Actually, it’s not quite back to the garden yet. It’s too early to even order soil yet. I’ve done some mint and jasmine shopping lately but haven’t found what I wanted and will probably wait until more plants are at the local nursery around Mother’s Day weekend. When I say “back to the garden,” I mean back to our own yard rather than Nova Scotia’s, as my last two posts have focused on.
But I’m also reminded of my own novel Back to the Garden, which was inspired by Joni Mitchell’s song of the same name. In the novel, which you can read more about here, a small community residing on an Idaho mountain does have gardens–and apple trees! I would not have thought as I was writing the story so long ago that eventually we would buy our own house in Nova Scotia and have gardens as well as fruit trees. I have to say that it’s a pleasure living here, even though the start of it was strange.
When I look back at that time now, it feels both exciting and scary. The day before I flew out of the Vancouver airport, Covid-19 was announced as a pandemic. In the meantime, my husband stayed back at the Vancouver house for a month before coming out to Nova Scotia. We sold almost everything and brought so little with us. A family member was going through a difficult time and I told her I’d come to Chicago for two days before venturing onto Halifax, just for emotional support. These plans were all set in stone, including the house-buying, before Covid was even known about. All told, I was at five airports during that journey: Richmond (Vancouver), Toronto, Chicago O’Hare, Montreal, and then finally Halifax. Back then, nobody had masks. The airports had all sold out of hand sanitizer. I washed my hands a lot and stayed six feet away from people as much as possible. I got here and stayed at an airport hotel for two nights. Then they made the announcement that anyone flying would have to isolate, so I came straight to the house we were buying, and I got here two days early as well. Fortunately, the realtor, lawyer, and previous owner let me move in early and let us remotely sign and pay for the final things. It was still mid-winter, winds rose and fell around the house, and the various awnings would heave and ho and make all kinds of funny noises, even rolled up. There were so many things to worry about: Morgan also had to come out soon, how would we get our cats here, and so on. I had crappy cell service, no internet outside of data, and no furniture. It all worked out in the end, obviously.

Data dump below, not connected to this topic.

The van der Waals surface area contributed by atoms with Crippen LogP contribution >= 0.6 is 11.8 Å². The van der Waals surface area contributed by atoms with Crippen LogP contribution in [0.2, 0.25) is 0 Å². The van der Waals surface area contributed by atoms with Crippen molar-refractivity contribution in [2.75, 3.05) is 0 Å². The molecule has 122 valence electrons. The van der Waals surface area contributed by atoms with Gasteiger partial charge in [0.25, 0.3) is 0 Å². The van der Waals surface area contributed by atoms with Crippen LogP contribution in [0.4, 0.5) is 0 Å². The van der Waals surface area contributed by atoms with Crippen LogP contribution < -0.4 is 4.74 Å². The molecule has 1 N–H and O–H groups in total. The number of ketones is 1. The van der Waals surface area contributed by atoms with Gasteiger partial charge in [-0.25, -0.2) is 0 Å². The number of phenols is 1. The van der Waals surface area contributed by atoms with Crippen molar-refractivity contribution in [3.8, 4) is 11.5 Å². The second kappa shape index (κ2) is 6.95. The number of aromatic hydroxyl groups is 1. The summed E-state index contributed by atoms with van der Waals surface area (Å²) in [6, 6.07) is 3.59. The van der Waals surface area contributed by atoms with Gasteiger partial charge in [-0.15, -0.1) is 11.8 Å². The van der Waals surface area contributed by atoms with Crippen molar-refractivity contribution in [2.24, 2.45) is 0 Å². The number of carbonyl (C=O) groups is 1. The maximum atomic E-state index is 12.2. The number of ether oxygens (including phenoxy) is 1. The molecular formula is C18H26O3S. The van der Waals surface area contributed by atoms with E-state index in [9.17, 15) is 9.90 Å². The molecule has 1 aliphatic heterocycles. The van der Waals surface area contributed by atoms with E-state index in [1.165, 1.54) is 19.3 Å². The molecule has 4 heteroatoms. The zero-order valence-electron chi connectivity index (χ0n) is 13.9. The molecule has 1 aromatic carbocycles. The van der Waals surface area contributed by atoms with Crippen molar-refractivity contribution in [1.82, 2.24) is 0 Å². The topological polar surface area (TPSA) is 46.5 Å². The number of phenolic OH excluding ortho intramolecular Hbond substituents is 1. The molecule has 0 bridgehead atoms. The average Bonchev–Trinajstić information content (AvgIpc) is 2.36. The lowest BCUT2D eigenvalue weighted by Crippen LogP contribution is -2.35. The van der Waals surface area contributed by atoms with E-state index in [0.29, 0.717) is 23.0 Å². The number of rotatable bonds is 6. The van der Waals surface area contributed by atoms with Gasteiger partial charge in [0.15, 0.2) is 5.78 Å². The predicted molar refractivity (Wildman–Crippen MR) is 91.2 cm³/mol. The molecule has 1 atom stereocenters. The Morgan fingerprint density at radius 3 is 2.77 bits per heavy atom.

About a month after I got here, a mass murderer was on the loose, so we locked our doors, closed the curtains, and turned off my lights. As if the Covid scare wasn’t enough. I was nervous about it, but kept updated by neighbors. You can read more about the Gabriel Wortman shootings here. He was driving around in an old police car and was killing both people he knew and doing some random shootings.
This doesn’t have much to do with my backyard wildlife, but in a way it does. Back then, even in winter, the solitude of the yard kept me sane. I would go out often, walking through the snow and admiring the spruce and pine trees as well as dreaming of what was to come soon, with all the trees and vegetables we planned to plant in the meadow. I envisioned picking apples (we have apple and pear trees and also planted cherry, paw paw, peach, plum, blueberry, strawberry, and other trees/bushes/patches). I thought of Back to the Garden I had written, which takes place in the future, and speculates on how climate change might affect people in the future. I knew for sure that climate changes are already terrible, with increased wildfires, floods, sea rise, melting perma-ice, etc. What I came away with while writing was that I looked at climate change as a human condition and a wildlife one. I actually looked back further than my upbringing, to remembering my mamaw and papaw on my mom’s side, and how they lived on a holler on a mountain. What kept coming back to me was that hardship wouldn’t be possible without people bonding together to care for one another and work to fight the hardships. I don’t see how that changes with any newer crisis now or in the future. So that was my focus in the story. And, if you liked Back to the Garden, which was part 1 of the Wild Mountain series, part 2, The Stolen Child, is coming on November 18 this year!
But there’s always the fact that wilderness is a necessity. Didn’t John Muir say that? Well, our back yard isn’t exactly wilderness, but it’s close enough for a totally accessible place of solitude and renewal. Once you’re in the back meadow, especially in the summer when the trees and other foliage block out our neighborhood, it is a sanctuary. Behind our property is a forest and a lake. Above, on a clear night, the stars are amazing since we live in a quiet place on the edge of a town and there’s very little light.
I’m sure I’ll have more to say about our meadow soon, as spring comes slowly here and we can’t even plant until the first of June. My mother-in-law visits in early May, and her gift to us when we got the house was a new awning, since the old one broke. It finally got installed today, so it’ll be nice to sit and relax on the back balcony and watch the jungle out back: the deer, bees and other insects, and the birds that are so loud as to be cacophonous and beautiful.